January 09, 2010
The Taxman Cometh
Anybody noticed their paycheck is a bit lighter since January 1? While inputting our checks into the checkbook, I noticed that both WS's check and mine were lighter than normal. I pulled out our old check stubs and compared. All the deductions are the same, the Federal Withholding has increased.
I thought the middle class was not supposed to get hit with any tax increases. Sure, it's not much per paycheck but adds up to several hundred dollars for the year (assuming everything stays the same).
Thanks, but we didn't get that much in raises (oh wait, I haven't had a raise in 3 years, but I did have an anti-raise last year - and WS hasn't gotten a raise for a while). I am soon to look forward to a "cost of living" raise. The first one I have ever had in my life. However, it doesn't take effect yet, but when it does, I may bring home what I did in December. But, in the meantime, the taxes must go up. Can't wait for the healthcare taxes to kick in!.
Oh yeah, Happy New Year from the Taxman!
Bogie--Sorry about the apparent hit to your paychecks; but, it may be just that - an apparent hit. (Well...the hit isn't just apparent, but the affect on your total taxes may be only apparent.)
I have received notices from several sources in the last few weeks that the Federal withholding formula had been changed. This is not, of course, the same as a change in taxes. It looks to me like the Feds want to get their hands on more money, sooner, as a way to ameliorate the Feds' cash-flow concerns. (It doesn't help your cash flow concerns, though, I'm sure.) As always, I could be/might be/probably am wrong!
Posted by: Cop Car at Jan 9, 2010 9:57:43 AM
Regardless of the reason, higher taxes are higher taxes, a change in the 'formula' notwithstanding. Of course the folks in the feddle gummint will call it something else, but NOT a tax increase.
Posted by: DCE at Jan 10, 2010 9:53:14 AM
DCE--Awe...I stand by my statement, above. It isn't a tax increase if your total taxes on the 1040 form do not increase from what they would have been. Withholding takes the money, but (from Taxes 101) if one don't owe the taxes at the end of the year, when taxes are reconciled, part of the withheld money is returned. If the withheld money does not cover one's total tax bill, the "extra" withholding just reduces the size of the check that one sends in; but, withheld taxes are not the same as paid taxes. I think of them as installment payments.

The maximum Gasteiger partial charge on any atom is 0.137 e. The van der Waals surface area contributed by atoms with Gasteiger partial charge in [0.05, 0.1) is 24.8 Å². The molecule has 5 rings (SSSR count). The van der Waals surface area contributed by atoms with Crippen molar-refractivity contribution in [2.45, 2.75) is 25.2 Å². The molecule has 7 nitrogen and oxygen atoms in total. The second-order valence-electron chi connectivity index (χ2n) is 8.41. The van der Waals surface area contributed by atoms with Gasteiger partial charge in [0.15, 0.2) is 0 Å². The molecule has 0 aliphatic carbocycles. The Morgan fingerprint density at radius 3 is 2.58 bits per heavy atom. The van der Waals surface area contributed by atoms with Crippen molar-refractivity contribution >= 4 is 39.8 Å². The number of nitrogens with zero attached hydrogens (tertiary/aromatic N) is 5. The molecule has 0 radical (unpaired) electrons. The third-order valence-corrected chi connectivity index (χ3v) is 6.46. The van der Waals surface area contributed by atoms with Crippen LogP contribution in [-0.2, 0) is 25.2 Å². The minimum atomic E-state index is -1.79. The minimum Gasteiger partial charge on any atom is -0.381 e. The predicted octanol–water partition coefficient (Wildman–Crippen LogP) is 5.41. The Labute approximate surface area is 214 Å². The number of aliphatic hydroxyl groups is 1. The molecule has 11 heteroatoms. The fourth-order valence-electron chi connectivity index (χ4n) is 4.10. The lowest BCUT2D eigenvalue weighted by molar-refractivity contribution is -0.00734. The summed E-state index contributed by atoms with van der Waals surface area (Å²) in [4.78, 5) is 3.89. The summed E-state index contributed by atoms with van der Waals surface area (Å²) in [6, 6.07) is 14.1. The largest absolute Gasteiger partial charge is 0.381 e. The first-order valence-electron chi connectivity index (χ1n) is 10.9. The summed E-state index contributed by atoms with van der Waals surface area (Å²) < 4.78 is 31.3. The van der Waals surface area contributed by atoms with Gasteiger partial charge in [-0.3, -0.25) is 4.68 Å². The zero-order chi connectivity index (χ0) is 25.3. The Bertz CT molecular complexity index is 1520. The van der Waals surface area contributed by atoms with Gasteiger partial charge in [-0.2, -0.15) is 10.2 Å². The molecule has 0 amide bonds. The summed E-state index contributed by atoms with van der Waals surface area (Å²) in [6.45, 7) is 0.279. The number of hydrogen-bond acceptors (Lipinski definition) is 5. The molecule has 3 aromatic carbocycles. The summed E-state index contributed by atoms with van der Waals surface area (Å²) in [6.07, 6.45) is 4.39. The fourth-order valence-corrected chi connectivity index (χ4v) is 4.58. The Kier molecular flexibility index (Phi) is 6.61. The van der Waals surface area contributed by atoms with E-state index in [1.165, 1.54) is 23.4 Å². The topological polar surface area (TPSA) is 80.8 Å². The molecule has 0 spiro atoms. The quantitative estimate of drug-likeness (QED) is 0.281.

Taxes are owed on income at the time it is earned. I don't know of anyone else who lets me keep what I owe them until the year ends (+3.5 months!) For instance, I must pay my insurance ahead of time.
Cannot one still, to a certain extent, juggle the amount of withholding by juggling the number of exemptions on one's W-2? As retirees, we reconcile (pay) taxes quarterly, and have taxes withheld from periodic income sources, so I've somewhat lost track of this maneuver.
P.S. Not withstanding the above, if we don't start raising taxes, and stop spending money on bailouts etc, I shall be even more PO'd than I am now!
Posted by: Cop Car at Jan 10, 2010 11:16:54 AM
"Cannot one still, to a certain extent, juggle the amount of withholding by juggling the number of exemptions on one's W-2?""
Technically yes. Sadly, every time I have tried to add 1 deduction (not add 1 more deduction - claim 1 total deduction) we have ended up owing more than the minimum allowed - leading to a 12% penalty. So, no, we can't keep any of our money past when it is owed (much less lessen the immediate tax bite).
I jsut want them to stop spending money - unfortunately our taxes are headed much higher (they have to to pay for the medical boondoggle), but nothing else will increase (excedt the age at which one can retire. I, for one, never expect to hit that age because either it will have hit 100 or there will no longer be SS benefits). I don't see our poor little 401ks being able to support us, since that will be used to buy the madatory insurance.
Posted by: bogie at Jan 10, 2010 2:41:29 PM
Bogie--I hear you on the 401Ks. Mine were cashed in nearly as soon as I could do so without penalty. My IRAs haven't done all that well, either, except for some of the stocks in them. I would be in poor shape had I not lived well below my means (1981, and on) in order to sock away money that I invested. As hard hit as I was by the stock market plunge, I am still much better off for having invested in it. (My houses, along the way, have been the worst investments, but worth it for the pleasure/tranquility they gave me!) I can't say about your dad's stuff since I've no idea what he has or where.
Posted by: Cop Car at Jan 10, 2010 3:05:38 PM
Bogie--My above comment reads that I'm pretty self-satisfied, doesn't it? Actually, where I ended up in life was more a matter of luck than anything (heck - my investment strategy was to invest randomly!) I suppose that with a little more luck I could have been wealthy, and with a little less luck I could have been still scrambling, today. Each person just has to stumble through life to the best of her/his ability, hopefully, enjoying the journey as much as possible. I've surely enjoyed my journey, and you helped make it all the more enjoyable, thank you.
Posted by: Cop Car at Jan 10, 2010 4:36:23 PM